What is Research Methodology?

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What is Research Methodology?

It is the procedure that helps to systematically proceed in steps to solve a research problem. Research methodology is a broader concept that includes not only the research methods; but also the logic behind the research methods in the context of a particular research study; and it explains the reasons for using particular research methods and statistical techniques.

What is Research?

Research in simple terms refers to search for knowledge. It is a scientific and systematic search for information on a particular topic or issue. It is also known as the art of scientific investigation. Several social scientists have defined research in different ways.

Meaning of Research

The word research is composed of two syllables, re and search re is a prefix meaning again, anew or over again search is a verb meaning to examine closely and carefully, to test and try, or to probe. Together they form a noun describing a careful, systematic, patient study and investigation in some field of knowledge, undertaken to establish facts or principles.

Research Definition

In the Encyclopedia of Social Sciences, D. Slesinger and M. Stephension (1930) defined research as “the manipulation of things, concepts or symbols for the purpose of generalizing to extend, correct or verify knowledge, whether that knowledge aids in the construction of theory or in the practice of an art”.

According to Redman and Mory (1923), research is a “systematized effort to gain new knowledge”. It is an academic activity and therefore the term should be used in a technical sense.

According to Clifford Woody (kothari, 1988), research comprises “defining and redefining problems, formulating hypotheses or suggested solutions; collecting, organizing and evaluating data; making deductions and reaching conclusions; and finally, carefully testing the conclusions to determine whether they fit the formulated hypotheses”.

Thus, research is an original addition to the available knowledge, which contributes to its further advancement. It is an attempt to pursue truth through the methods of study, observation, comparison and experiment. In sum, research is the search for knowledge, using objective and systematic methods to find a solution to a problem.

Principles of Research

The basic principles of research include a systematic process to identify a question or problem, set forth a plan of action to answer the question or resolve the problem, and meticulously collect and analyse data. In conducting any research it is crucial to choose the right method and design for a specific researchable problem. All research is different. However, the following factors are common to all good pieces of research:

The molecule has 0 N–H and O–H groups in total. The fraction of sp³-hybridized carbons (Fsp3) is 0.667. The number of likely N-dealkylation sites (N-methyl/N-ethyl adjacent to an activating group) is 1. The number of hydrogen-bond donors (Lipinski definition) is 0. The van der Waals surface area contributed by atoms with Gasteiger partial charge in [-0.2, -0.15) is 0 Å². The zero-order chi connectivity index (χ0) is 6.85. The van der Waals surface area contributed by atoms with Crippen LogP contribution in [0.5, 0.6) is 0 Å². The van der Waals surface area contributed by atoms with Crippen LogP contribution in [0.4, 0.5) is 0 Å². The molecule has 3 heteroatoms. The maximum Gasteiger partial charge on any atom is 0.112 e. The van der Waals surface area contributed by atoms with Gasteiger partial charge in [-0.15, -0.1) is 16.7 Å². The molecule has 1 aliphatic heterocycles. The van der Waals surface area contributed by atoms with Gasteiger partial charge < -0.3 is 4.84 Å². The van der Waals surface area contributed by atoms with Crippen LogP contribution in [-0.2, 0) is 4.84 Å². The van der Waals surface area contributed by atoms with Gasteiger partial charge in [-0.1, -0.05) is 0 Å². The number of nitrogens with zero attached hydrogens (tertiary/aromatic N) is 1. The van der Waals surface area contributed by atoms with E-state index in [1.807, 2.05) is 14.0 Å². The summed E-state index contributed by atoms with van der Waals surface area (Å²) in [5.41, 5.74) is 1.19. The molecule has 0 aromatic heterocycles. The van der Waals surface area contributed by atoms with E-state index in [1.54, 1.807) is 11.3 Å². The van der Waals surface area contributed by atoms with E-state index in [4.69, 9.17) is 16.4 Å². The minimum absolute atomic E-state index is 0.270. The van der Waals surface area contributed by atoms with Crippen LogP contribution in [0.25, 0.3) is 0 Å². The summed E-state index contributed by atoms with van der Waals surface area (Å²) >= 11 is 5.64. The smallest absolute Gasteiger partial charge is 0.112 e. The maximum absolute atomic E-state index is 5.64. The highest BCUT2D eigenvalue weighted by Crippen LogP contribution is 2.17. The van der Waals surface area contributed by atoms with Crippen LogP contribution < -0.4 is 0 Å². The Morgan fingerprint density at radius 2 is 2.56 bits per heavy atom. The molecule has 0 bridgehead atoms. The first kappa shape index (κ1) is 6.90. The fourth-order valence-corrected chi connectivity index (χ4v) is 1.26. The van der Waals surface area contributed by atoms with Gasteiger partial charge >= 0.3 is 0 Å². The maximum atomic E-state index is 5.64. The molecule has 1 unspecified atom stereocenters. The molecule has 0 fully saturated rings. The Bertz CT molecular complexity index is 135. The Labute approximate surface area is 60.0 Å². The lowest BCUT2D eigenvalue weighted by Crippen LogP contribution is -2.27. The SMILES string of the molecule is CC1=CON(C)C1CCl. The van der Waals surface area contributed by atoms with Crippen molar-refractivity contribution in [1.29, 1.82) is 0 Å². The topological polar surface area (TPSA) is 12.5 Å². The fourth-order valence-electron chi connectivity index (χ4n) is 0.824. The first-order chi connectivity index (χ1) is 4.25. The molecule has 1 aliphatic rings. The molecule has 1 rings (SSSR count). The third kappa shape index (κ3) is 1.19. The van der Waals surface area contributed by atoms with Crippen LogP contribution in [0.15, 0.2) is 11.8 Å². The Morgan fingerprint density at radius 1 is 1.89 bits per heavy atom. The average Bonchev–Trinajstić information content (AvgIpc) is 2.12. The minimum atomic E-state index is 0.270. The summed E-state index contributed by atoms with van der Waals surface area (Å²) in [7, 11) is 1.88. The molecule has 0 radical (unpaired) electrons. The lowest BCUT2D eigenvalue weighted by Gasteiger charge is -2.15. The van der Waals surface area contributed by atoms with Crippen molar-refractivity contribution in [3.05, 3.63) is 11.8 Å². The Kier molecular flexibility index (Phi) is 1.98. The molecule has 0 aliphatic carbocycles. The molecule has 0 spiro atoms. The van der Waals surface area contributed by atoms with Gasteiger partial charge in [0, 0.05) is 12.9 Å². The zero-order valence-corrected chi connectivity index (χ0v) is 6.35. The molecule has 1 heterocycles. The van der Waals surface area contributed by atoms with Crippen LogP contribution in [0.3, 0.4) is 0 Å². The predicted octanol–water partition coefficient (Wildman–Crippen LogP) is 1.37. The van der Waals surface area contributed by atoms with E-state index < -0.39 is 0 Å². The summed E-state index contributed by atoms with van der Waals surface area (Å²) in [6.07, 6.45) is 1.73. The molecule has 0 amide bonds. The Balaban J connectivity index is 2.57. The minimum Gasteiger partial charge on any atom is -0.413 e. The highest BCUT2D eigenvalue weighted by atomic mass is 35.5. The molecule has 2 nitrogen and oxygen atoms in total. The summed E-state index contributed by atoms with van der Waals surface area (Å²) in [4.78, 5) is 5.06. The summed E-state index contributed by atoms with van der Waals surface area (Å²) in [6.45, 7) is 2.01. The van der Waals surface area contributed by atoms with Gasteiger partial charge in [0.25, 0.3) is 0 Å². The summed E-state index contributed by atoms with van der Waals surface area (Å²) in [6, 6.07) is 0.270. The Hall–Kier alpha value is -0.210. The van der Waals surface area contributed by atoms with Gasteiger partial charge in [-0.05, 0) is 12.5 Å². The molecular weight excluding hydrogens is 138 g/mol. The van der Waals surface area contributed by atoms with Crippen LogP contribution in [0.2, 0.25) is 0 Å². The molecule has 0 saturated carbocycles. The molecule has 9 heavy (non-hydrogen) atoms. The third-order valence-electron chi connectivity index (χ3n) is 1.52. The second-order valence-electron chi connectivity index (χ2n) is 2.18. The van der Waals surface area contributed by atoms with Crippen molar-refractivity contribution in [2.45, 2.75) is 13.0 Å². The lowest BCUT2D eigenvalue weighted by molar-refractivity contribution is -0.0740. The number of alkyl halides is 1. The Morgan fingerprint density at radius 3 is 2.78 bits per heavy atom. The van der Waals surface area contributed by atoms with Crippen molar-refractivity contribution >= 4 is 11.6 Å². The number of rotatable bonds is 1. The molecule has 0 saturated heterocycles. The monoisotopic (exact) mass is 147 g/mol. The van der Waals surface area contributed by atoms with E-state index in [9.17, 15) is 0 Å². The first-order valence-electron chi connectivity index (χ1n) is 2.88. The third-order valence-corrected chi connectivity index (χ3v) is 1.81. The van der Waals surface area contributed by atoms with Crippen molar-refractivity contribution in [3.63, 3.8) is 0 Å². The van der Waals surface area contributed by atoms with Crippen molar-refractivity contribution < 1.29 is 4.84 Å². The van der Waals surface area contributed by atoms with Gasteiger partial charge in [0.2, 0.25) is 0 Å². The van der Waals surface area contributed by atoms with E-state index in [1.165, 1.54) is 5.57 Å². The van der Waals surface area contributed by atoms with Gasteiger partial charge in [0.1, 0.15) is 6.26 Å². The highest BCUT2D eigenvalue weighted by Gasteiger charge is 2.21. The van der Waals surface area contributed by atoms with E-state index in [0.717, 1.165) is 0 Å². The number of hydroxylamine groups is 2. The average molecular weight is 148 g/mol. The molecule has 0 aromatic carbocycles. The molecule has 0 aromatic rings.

• It is based on empirical data.

  • It involves precise observations and measurements.

  • It is aimed at developing theories, principles and generalizations.

  • There are systematic, logical procedures involved.

  • It is replicable.

  • The findings of the research need to be reported.

Characteristics of Research

It is clear that research is an unbiased, structured, systematic and sequential method of enquiry directed towards a clear or implicit objective. But to qualify as research it must contain various characteristics.

Henry Johnson mentions that research has the following main characteristics:

  • It is empirical, i.e., it is based on observation and reasoning and not on speculation.

  • It is theoretical, i.e., it summarises data precisely giving logical relationship between propositions which explain causal relationship.

  • It is cumulative, i.e., generalizations / theories arc corrected, rejected and newly developed theories are built upon one another.

  • It is non-ethical, i.e., scientists do not say whether particular things / events/ phenomena / institutions / systems / structures are good or bad. They only explain them.

A good research study contains the following features:


The main purpose of a research is to answer the research question. Research should be objective which helps in necessitating the formulation of a proper hypothesis. Lack of objectivity leads to a poor formulation of hypothesis and the entire process thereafter lacks any congruency between the research questions and the hypothesis.


A good research must be able to control all the variables. This requires randomization at all stages, e.g., in selecting the subjects, the sample size and the experimental treatments. This shall ensure adequate control over the independent variables. This is the basic technique in all scientific experimentation— allowing one variable to vary while holding all other variables constant. Unless all variables except one have been controlled, one cannot be sure which variable has produced the results.


you must be scrupulous in ensuring that the procedures followed to find answers to questions are relevant, appropriate and justified. Again, the degree of rigor varies markedly between the physical and social sciences and within the social sciences.


This implies that the procedure adopted to undertake an investigation follow a certain logical sequence. The different steps cannot be taken in a haphazard way. Some procedures must follow others.

Valid and verifiable

This concept implies that whatever you conclude on the basis of your findings is correct and can be verified by you and others.


This means that any conclusions drawn are based upon hard evidence gathered from information collected from real-life experiences or observations.


Critical scrutiny of the procedures used and the methods employed is crucial to a research enquiry. The process of investigation must be foolproof and free from drawbacks. The process adopted and the procedures used must be able to withstand critical scrutiny. For a process to be called research, it is imperative that it has the above characteristics.